East African Business
Messeret Habeti, co-owner of the Ethiopian restaurant Assimba at MLK and Cherry, wants to build an east African business association bringing together restaurants, shops, and more from 12th Ave to MLK. After a 2013 e coli scare made “Ethiopian” synonymous with “unsafe” in the ears of some, she told CHS, business slumped. By banding together, Habeti hopes to emulate the success of immigrant businesses in the International District.
“That’s why I want to create the… business association, ” she said. “If we have association, no one will be interrogated” or bullied by government or media. She said she has talked to dozens of local businesses, and hopes have a formal association established by June. “I’ve been just walking around with all the information, explaining [to local business owners] why we need this, why now, ” she said. “I have explain that this is the time that we need to be gathering together.”
“If you are formally associated, ” said her husband and business partner Messeret Ferede, “we have one voice. That is the plan, to benefit for ourself by being together all at the same time.”
Habeti’s colleague and friend Tsedalu used to own an Ethiopian restaurant that the King County Deptartment of Health closed in 2013. Tsedalu said that after that e coli scare (which she denies came from her restaurant), customers began snubbing Ethiopian restaurants in general.
The value of an east African business association would be beneficial to both the shops and restaurants and customers, Habeti said. Business owners would gain strength through numbers, while the city and neighborhood would gain civic infrastructure — a streamlined way for the government and others to communicate with the area’s tight-knit immigrant community. She said the latter benefit already exists via informal social networks. “We’ll let the neighborhood know all the new information, ” she said. “For those people who don’t speak English or read English, I’ll explain to them what change is coming” from developers or city construction projects, for example.
This kind of civic-business organizing isn’t new for Habeti. In 2013, the city started work on fixing up 23rd Ave, one of the main north/south roads that runs through the Central District. With the repairs came a flurry of activity from other city departments, including the Department of Planning and Development and the Department of Neighborhoods, and Habeti became a liaison with the area’s Ethiopian businesses. “Messeret was kind of identified [as] kind of an outspoken leader for the east African and specifically Ethiopian business community, ” said the Office of Economic Development’s Mikel Davila. With the help of DON’s Cherry Cayabyab, Habeti eventually hosted a convention of Ethiopian business owners from 23rd and 12th Avenues at her restaurant. This convention was the germ for her current organizing efforts.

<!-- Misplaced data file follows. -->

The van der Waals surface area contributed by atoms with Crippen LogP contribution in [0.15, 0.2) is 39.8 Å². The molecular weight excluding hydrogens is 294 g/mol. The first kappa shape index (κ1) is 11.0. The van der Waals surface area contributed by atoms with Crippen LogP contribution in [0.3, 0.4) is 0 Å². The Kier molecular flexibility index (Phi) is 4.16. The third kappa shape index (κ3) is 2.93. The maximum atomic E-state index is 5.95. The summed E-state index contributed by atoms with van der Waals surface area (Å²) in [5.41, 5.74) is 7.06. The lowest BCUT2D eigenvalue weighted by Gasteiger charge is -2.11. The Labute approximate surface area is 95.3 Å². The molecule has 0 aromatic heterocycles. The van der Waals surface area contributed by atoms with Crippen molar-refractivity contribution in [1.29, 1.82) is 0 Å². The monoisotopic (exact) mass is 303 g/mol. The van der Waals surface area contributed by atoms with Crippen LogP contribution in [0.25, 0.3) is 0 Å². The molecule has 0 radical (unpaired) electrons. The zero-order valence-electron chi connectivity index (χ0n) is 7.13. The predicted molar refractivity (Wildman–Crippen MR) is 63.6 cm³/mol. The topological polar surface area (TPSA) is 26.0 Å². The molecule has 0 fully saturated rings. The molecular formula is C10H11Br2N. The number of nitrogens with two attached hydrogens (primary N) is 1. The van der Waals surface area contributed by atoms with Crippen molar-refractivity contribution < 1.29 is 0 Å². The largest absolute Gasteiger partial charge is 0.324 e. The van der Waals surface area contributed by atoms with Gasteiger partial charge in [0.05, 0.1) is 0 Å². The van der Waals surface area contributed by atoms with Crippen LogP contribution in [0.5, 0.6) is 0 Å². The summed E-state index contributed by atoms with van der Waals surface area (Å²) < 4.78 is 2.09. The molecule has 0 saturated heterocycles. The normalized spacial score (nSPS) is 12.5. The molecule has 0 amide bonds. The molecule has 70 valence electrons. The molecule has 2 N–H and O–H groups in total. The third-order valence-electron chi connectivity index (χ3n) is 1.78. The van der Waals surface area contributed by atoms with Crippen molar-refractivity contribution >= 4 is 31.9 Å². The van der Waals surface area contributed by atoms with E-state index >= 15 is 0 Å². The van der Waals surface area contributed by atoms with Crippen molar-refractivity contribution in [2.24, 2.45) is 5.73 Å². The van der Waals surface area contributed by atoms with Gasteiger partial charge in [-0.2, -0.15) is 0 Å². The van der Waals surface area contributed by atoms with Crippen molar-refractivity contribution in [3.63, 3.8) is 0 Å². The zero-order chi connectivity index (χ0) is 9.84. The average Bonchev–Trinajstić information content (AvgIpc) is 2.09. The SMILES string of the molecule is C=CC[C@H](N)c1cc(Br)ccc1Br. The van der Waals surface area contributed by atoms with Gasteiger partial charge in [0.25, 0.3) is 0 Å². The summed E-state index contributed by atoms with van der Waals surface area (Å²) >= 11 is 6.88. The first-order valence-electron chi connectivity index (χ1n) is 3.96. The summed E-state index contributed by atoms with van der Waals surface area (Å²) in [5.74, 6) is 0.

“By the city convening [Habeti’s] group, ” said Cayabyab “I think she was kind of inspired…and energized to continue those convenings, and continue to create a space and a table of those business owners on their own.”
In turn, civil servants like Davila and Cayabyab have advised Habeti on what projects will affect her neighborhood, how to access city resources, and how to proceed with her own organizing work. OED has been working to “link her up not only with east African businesses in the Central Area, ” Davila said, “but also ones on 12th Avenue that have seen some displacement from the construction going on there.”
Habeti said her next step is to organize a big meeting in which business owners will hash out a broad outline of what the association will look like. After that, the nascent group will draft bylaws (in English and Amheric) and elect board members. That big meeting should happen sometime this week (stay tuned). UPDATE: The group will meet Tuesday, March 17th from 5 to 7 PM at Assimba.
“My job now is to get everybody together, ” she said. “Once we start, there’s no way that anyone is going to be able to stop us.”